Tamuno, a Presidential candidate for our United for Vision Club was making a presentation last week. He told us how he got his first pair of glasses and had them changed regularly. After he was 4o years old, he had to take them off in order to be able to read. This was said to be due to presbyopia. He had to get a different type of glasses called bifocals. His doctor had reassured him that presbyopia was not a disease but simply the effect of age on the eyes. It usually comes up about the age of 40 and increases progressively in conformity with the ageing process. With the bifocals he could read very well, but had considerable difficulty using his computer or playing golf. He was advised to change to ‘progressive’ lenses. “The bifocals take care of two distances, far and near. Your computer is in the intermediate distance, so you need lenses that would gradually change focus from distance to intermediate and then near,” the doctor had explained to him.
Then suddenly, Tamuno had a painless loss of vision in his right eye, followed a few days later by a similar episode in his left. He was distraught because he thought he was going blind. As he continued his story, there was some commotion outside the meeting room and everyone scampered for safety. Tamuno and a few others were nowhere to be found a few minutes later when things became quiet!
“Tamuno what happened to you last week? You just evaporated after the commotion,” I asked. “I thought it was something more serious so I ran as fast as my legs could carry me!” he replied. “But then you were wearing dark sunglasses and we all thought you couldn’t see clearly. How did you see your way through?” I asked again. He smiled, removed his sunglasses and said, “I can see clearly now but you see I have Apollo which is totally unrelated to my retinal tears. Last week my eyes were smarting and could hardly open them.” I seized the opportunity to make a cursory examination of his eyes to establish the secret behind his pair of dark glasses. Yes, indeed I could see the leftover signs of Apollo. He must have had it really bad but his eyes are certainly more comfortable now.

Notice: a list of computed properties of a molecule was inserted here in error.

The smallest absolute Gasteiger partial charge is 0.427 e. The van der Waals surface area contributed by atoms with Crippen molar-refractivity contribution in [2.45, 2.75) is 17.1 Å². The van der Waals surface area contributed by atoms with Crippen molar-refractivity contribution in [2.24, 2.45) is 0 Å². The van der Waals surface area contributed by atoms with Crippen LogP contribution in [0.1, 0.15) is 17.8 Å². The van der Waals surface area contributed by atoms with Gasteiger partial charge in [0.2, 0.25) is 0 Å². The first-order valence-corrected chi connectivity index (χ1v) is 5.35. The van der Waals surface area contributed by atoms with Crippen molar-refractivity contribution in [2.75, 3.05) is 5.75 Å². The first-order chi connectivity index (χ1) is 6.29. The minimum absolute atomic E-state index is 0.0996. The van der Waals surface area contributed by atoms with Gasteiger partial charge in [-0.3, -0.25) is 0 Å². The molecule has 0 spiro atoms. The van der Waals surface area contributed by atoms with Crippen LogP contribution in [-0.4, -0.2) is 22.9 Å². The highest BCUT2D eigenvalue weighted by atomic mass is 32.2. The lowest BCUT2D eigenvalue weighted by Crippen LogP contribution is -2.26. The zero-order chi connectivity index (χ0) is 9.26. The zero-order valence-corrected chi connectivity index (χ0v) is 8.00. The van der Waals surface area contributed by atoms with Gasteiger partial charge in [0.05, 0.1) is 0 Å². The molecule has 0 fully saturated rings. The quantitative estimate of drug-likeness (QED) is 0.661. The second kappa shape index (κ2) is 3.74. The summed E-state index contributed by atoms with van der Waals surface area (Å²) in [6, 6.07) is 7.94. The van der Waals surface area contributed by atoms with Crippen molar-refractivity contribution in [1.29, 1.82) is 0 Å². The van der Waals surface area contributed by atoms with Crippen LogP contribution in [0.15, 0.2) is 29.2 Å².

“So how did your doctor take care of the tears in your retina?” a couple of voices asked simultaneously. “My doctor said to me reassuringly, ‘Tamuno you are not going blind. Retinal tears are not uncommon in people who are short-sighted like you. Fortunately you have come very early so all I am going to do is to seal the holes using laser. It is an office procedure and you don’t have to stay in hospital.’ He took me into an inner room and within a few minutes it was done,” he explained enthusiastically.
Members of the United for Vision Club were not yet done with Tamuno. “Can you tell us why you suddenly went blind, first in one eye and then in the other? I am really curious to know what caused this and why it resolved so quickly,” asked the ever inquisitive Little John. I listened with rapt attention as Tamuno handled this highly technical question. It was a delight to watch him talk. Tamuno is really a presidential material. With patience and good luck he is a sure winner next time.
“Look out through that window,” he said pointing in the direction of a cement shop on the other side of the road. Can you see the man sweeping? He is raising cement dust. Can you see those standing behind the dust? I can hardly see anyone. When my retinal got torn the tiny vessels passing over the area of the tears were also torn and they bled into the inner mass of jelly within my eyes called vitreous. The blood seeped into the vitreous and mixed with it like that cement dust is mingling with the air making it impossible for me to see clearly. Fortunately the bleeding wasn’t much and within a few days cleared just like the cement dust will settle after a few minutes. Look out now. How many men can you see out there now that the dust has settled? Before, I had thought there were just three of them. Now, I can count seven!”
We were all thrilled by Tamuno’s understanding of the subject and excellent delivery. This young man will surely go places I concluded.